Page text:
One thing that most educators – at any level – have in common is a sincere desire to teach. And, generally, most educators get some enjoyment out of it. But what happens if that’s not the case? What if you’ve been told you must teach, or (perhaps more disheartening), what if you’ve enjoyed education assignments to this point, but teaching just isn’t fun anymore?
Even if it’s something you have been passionate about, it can be a challenge to stay engaged year after year. Even the most dedicated educators can lose steam along the way. (These suggestions aren’t focused on the level of burnout. That’s another very serious topic for another day. This is more about a “general malaise” – you know there’s something not working, but you’re not quite sure what that is.)
If your enthusiasm for your teaching assignment is on the wane, and it seems more chore than challenge, here are five possible interventions to consider:
Re-focus on what attracted you to teaching in the first place. (Or, if you’ve been assigned to teach, think about what you enjoyed about learning).
What brought you to teaching in the first place? Is it sharing knowledge and expertise? Working with future colleagues? Exploring new technologies or teaching methods? Is it the place, the people, the content? Sometimes we drop our favourite things by accident. Is there something missing now that you can reintroduce to your teaching practice?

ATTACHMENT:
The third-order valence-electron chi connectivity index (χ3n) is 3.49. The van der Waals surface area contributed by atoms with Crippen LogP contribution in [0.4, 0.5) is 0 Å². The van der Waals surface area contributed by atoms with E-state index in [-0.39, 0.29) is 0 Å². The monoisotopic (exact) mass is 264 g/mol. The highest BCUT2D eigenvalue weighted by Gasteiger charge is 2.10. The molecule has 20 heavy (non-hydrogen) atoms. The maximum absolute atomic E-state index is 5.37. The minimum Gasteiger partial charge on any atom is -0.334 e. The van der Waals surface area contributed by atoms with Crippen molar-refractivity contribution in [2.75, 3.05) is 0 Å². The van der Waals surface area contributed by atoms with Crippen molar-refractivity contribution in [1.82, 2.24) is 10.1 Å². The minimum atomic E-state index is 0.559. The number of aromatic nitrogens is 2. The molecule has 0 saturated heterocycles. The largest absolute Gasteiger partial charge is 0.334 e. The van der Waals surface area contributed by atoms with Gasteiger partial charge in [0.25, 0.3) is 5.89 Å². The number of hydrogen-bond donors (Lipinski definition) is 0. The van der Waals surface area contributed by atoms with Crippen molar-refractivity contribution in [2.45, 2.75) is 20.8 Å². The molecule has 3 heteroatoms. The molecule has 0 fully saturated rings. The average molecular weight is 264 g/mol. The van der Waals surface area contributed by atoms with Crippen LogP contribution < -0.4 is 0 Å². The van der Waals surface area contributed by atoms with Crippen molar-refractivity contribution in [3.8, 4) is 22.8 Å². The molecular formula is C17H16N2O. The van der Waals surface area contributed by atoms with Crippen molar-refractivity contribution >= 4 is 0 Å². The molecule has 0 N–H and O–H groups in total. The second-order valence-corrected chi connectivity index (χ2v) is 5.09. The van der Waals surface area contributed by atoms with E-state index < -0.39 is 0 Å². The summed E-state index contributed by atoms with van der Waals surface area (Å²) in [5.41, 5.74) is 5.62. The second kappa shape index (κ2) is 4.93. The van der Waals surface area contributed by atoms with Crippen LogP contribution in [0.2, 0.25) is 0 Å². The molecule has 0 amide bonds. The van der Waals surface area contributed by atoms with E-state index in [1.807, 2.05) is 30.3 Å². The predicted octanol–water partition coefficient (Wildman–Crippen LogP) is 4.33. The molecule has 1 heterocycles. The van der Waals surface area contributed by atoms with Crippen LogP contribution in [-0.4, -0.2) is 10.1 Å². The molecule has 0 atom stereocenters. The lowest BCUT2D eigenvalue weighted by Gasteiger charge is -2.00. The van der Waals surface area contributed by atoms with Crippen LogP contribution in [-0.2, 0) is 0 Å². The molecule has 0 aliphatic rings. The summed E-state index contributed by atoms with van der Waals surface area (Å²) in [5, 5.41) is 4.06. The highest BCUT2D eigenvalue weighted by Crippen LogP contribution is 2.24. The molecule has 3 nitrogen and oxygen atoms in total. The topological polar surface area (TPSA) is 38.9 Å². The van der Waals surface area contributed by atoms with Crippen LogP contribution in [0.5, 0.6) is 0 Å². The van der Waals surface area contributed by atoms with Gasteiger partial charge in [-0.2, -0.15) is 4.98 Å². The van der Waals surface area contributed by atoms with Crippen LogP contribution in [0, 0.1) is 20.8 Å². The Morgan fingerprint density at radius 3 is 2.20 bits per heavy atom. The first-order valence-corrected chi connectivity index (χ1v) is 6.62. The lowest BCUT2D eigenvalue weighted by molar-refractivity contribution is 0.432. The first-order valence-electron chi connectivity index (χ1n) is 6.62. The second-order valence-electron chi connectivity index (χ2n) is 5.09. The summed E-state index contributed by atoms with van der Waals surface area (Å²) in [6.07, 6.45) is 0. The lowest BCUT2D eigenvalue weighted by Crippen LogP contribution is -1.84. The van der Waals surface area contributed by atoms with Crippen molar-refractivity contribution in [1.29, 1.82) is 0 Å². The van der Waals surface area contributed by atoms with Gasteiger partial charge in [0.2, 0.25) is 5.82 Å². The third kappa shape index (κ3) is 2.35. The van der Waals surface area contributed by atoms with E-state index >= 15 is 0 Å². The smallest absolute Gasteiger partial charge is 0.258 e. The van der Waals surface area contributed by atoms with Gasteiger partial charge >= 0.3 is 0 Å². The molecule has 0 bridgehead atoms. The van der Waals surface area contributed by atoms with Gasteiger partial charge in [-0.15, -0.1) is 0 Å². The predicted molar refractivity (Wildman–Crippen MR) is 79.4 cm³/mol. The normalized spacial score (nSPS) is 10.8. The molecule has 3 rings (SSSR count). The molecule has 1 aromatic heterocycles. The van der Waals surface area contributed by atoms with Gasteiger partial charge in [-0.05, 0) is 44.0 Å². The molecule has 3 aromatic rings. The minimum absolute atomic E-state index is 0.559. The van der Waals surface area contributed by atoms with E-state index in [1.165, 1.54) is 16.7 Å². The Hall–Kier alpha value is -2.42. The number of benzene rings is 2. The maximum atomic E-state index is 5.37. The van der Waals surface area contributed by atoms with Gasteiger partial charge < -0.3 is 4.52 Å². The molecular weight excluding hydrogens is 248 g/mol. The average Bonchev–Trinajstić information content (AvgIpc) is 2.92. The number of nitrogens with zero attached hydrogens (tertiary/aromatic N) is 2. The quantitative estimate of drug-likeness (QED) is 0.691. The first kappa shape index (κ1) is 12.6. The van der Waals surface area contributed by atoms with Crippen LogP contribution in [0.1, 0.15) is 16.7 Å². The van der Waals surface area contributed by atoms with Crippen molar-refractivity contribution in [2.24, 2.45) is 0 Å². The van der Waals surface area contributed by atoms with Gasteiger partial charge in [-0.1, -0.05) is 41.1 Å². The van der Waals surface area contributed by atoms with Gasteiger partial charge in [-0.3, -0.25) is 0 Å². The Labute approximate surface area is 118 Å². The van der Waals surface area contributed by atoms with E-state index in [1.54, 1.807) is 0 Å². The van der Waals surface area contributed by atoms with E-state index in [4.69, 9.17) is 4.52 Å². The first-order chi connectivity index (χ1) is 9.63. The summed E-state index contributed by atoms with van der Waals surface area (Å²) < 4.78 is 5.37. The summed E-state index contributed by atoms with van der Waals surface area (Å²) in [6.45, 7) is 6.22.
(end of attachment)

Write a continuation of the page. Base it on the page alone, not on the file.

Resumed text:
Team up with a colleague.
Despite the many faculty we have, teaching can seem a lonely enterprise. Preparation is very often done solo and it’s you standing alone with the class or group of students. Consider partnering with a colleague to prepare together and compare notes after teaching. You don’t have to be teaching in the same course or area – it’s staying connected and sharing viewpoints that can help.
If you’re able to, consider swapping teaching responsibilities with a colleague: if you’ve always focused on pre-clerkship teaching, maybe trade with a colleague who has focused on clerkship instruction. If you’ve been an FSGL tutor, swap with a Clinical Skills one. The shift in perspective could help you both (and enrich students’ experiences, too). If you pair this with #2, you can help each other through the transition. When you swap back the next year, you’ll each have new tools and a fresh outlook.
If you can, step away for a little while.
While this is not always possible, if you can take a break from teaching, it can reawaken your enthusiasm. Time away can help you remember exactly what it is you love about teaching and give you space to address those areas that have become chores. Sometimes absence truly does make the heart grow fonder.
Come talk to me or other members of the Education Team.